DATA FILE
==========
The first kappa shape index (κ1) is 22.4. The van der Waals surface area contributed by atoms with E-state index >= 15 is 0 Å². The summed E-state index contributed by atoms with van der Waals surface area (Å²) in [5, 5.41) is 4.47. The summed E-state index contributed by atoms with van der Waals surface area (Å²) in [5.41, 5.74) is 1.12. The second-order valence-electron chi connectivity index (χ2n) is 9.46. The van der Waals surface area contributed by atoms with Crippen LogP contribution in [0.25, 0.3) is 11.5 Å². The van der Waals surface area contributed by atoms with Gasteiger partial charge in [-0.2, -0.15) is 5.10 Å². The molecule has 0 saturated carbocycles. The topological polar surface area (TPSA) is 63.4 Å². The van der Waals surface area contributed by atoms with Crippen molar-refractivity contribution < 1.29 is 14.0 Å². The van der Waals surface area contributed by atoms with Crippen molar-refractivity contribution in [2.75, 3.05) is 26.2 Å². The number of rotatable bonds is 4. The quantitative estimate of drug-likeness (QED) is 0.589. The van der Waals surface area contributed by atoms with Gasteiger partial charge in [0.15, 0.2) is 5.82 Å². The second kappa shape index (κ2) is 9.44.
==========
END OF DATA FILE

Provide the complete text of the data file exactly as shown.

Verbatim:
The first kappa shape index (κ1) is 22.4. The van der Waals surface area contributed by atoms with E-state index >= 15 is 0 Å². The summed E-state index contributed by atoms with van der Waals surface area (Å²) in [5, 5.41) is 4.47. The summed E-state index contributed by atoms with van der Waals surface area (Å²) in [5.41, 5.74) is 1.12. The second-order valence-electron chi connectivity index (χ2n) is 9.46. The van der Waals surface area contributed by atoms with Crippen LogP contribution in [0.25, 0.3) is 11.5 Å². The van der Waals surface area contributed by atoms with Gasteiger partial charge in [-0.2, -0.15) is 5.10 Å². The molecule has 0 saturated carbocycles. The topological polar surface area (TPSA) is 63.4 Å². The van der Waals surface area contributed by atoms with Crippen molar-refractivity contribution < 1.29 is 14.0 Å². The van der Waals surface area contributed by atoms with Crippen molar-refractivity contribution in [2.75, 3.05) is 26.2 Å². The number of rotatable bonds is 4. The quantitative estimate of drug-likeness (QED) is 0.589. The van der Waals surface area contributed by atoms with Gasteiger partial charge in [0.15, 0.2) is 5.82 Å². The second kappa shape index (κ2) is 9.44.